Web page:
Book Reviews, Project 4

The Arabian Nights – Book No. 7

7. The Arabian Nights (c. 1706-1721 in English) (My version was the one translated by Andrew Lang)


Dates: 3/21/20 – 4/18/20 (28 days)

Basic Plot: A compilation of folk tales with Arabic, Persian, Indian, Greek, Jewish, or Turkish roots.

Experience Before Reading: Just Disney’s Aladdin. Turns out it’s not so accurate.

Takeaway: I’ve got to be honest here: I really thought I was going to enjoy this one much more than I did.

I’m not really sure why I didn’t much care for it either. I’ve come up with some reasons that could contribute to this feeling, but I’m not sure which one is most influential:

  • I was coming down off of Atlas Shrugged, with which I’m still very much mentally pre-occupied.
  • A lack of cultural context: I was constantly googling to learn more. While I very much liked learning about other cultures, I think since I was still learning, I was unable to put these stories in a wider cultural context.
  • The plots of stories that often didn’t finish. Many stories fade from one to the next with a character finding themselves in trouble and offering that if they tell a tale more wild than their own, their lives will be spared. Sometimes it came back and finished the story, but there were a few times where the original story was lost in the Russian-nesting dolls of these tales.

I think the best way to describe my experience with this book was I wouldn’t often want to pick it up on my own volition, but when I did I was entertained and could read for a few hours.

The stories themselves are framed around one major story of King Shahryar and his wife Scheherazade. Shahryar had been scorned by his first wife and after he would marry a woman and kill her the next morning. When he married Scheherazade, she told nighttime stories for 1,001 nights until she ran out; however, by that time the King had fallen in love with her and spared her life. This is why some versions are titled One Thousand and One Nights. In my version, however, the initial story was told, but the book failed to address the ending to that story.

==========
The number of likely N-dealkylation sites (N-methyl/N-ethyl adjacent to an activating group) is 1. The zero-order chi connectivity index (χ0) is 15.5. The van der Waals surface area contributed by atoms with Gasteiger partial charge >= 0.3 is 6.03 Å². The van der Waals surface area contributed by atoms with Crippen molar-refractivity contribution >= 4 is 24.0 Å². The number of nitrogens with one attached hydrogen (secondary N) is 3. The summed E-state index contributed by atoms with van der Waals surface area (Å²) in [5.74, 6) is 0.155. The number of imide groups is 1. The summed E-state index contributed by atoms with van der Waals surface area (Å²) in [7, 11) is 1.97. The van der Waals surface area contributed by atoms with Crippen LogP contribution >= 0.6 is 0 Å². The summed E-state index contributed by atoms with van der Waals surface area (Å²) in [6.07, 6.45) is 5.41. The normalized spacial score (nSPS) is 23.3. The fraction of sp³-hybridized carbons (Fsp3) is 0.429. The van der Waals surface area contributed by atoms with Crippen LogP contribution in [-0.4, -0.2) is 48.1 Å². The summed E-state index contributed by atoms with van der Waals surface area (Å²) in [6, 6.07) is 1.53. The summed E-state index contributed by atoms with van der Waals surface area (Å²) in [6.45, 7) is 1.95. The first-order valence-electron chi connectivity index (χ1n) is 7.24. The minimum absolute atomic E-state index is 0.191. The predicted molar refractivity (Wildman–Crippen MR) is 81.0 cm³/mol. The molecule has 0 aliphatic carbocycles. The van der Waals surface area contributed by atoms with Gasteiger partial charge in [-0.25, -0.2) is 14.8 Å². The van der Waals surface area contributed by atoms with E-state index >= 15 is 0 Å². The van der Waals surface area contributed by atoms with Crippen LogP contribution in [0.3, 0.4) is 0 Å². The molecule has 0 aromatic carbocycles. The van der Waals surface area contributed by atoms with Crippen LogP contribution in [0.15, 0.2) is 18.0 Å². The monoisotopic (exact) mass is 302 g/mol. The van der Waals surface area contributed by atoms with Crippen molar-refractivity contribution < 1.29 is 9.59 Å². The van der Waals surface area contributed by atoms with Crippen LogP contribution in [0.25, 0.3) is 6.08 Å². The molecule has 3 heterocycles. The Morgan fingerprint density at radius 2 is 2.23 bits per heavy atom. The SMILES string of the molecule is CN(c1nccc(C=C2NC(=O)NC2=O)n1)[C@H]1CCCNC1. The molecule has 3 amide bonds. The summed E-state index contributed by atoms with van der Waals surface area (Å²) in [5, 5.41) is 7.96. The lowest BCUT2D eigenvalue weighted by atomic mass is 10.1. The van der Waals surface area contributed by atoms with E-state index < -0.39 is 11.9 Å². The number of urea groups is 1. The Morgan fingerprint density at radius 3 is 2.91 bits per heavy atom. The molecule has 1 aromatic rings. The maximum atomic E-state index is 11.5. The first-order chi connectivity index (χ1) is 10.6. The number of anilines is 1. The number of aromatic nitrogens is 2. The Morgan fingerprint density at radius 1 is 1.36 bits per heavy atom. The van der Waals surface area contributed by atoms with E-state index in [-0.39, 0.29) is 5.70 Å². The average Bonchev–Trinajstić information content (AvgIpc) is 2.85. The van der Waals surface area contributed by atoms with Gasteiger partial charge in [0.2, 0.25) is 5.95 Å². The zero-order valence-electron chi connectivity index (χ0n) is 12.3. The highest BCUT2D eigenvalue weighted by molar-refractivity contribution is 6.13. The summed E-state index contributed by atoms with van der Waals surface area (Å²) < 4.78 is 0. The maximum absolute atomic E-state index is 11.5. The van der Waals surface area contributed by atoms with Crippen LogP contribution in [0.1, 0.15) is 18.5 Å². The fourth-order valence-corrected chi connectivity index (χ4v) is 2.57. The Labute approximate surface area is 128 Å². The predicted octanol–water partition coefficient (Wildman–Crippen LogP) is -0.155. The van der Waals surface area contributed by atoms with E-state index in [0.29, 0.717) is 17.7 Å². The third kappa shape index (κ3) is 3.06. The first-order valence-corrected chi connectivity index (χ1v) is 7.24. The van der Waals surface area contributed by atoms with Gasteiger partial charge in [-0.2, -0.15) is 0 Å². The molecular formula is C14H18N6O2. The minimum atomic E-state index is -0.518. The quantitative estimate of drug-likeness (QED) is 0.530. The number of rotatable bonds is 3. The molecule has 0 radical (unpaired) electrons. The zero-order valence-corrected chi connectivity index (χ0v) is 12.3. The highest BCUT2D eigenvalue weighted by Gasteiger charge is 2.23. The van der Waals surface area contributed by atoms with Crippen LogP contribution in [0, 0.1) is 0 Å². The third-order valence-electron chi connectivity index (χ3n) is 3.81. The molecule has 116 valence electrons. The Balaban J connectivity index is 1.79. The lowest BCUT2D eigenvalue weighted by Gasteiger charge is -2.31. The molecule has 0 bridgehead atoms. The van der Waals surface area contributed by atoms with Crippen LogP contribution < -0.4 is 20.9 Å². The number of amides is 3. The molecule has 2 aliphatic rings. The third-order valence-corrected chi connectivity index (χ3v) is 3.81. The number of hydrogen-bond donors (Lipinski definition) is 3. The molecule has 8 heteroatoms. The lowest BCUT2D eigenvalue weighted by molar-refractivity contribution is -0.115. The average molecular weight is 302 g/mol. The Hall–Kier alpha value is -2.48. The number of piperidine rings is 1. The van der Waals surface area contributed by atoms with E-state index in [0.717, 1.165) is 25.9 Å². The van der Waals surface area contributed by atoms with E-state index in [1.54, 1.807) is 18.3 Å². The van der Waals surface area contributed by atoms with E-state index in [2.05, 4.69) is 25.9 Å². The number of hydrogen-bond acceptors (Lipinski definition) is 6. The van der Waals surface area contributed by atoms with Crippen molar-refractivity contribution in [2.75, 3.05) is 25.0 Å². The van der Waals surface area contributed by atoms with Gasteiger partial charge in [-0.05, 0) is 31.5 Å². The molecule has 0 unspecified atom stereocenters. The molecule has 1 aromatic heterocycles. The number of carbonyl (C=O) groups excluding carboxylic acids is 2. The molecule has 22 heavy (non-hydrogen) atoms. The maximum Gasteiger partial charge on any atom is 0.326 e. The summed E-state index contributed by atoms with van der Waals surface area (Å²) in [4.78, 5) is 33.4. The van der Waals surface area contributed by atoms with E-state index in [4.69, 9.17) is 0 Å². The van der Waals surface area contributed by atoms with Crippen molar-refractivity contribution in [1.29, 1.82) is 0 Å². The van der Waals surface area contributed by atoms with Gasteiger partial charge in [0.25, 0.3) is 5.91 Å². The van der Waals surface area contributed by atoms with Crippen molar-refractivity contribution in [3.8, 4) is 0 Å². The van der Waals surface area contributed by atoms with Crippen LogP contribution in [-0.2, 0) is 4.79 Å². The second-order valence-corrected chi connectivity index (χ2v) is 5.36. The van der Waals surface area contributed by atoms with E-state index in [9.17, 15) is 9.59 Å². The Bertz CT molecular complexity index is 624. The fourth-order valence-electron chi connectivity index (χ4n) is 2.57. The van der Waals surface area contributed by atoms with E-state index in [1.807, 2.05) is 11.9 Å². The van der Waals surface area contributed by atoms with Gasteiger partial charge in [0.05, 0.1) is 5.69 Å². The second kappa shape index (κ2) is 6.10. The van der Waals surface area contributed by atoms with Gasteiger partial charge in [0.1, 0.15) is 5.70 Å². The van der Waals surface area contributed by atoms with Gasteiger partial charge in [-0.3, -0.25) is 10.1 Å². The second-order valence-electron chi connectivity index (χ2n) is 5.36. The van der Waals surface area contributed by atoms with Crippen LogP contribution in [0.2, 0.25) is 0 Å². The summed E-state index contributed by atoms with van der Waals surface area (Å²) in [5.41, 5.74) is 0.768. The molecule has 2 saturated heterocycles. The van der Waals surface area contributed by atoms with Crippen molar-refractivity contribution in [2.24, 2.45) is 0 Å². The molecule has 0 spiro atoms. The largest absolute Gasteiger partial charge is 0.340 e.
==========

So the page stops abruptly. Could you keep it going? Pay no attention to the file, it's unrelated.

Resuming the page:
I wonder how my translated version differs from other versions. The translations have a rich history. In fact, three of the most popular stories from The Arabian Nights were added by a Frenchman, Antoine Galland, and it’s unclear whether these were actually Eastern stories. These include “Aladdin’s Wonderful Lamp,” “The Seven Voyages of Sinbad the Sailor,” and “Ali Baba and the Forty Thieves.” The last was not even in my translated version.

To anyone not familiar with The Arabian Nights do note that these stories are not specifically Middle Eastern. The scope of these stories extends far beyond to cultures such as Indian and Chinese. For instance, Aladdin was originally Chinese. To an average reader such as myself, the only way I could differentiate between cultures was from context clues in political rankings or locations themselves. That being said, some of these cultures may have co-existed in the same areas so it’s difficult to distinguish say a Jewish story from a Greek story from a Persian story.

I’d like to make clear that though my experience was not as fantastic as I may have hoped, several of these stories were incredibly interesting to me. I found a few to put on my list of favorite folk tales. I particularly liked “The Story of the Greek King and the Physician Douban,” “The Adventures of Prince Camaralzaman and the Princess Badoura,” and “The Story of Two Sisters Who Were Jealous of Their Younger Sister.” Actually, looking at the table of contents now, I really did enjoy the majority of the stories. I just didn’t crave them like how you expect a good book to be.

I want to revisit this after I read other folk tales on this list. I want to see if my opinion has been shaped by a familiarity of themes and plots.

Would I Recommend It?: To someone that craves adventure, yes.

Click here to see my full list of 100 classic books

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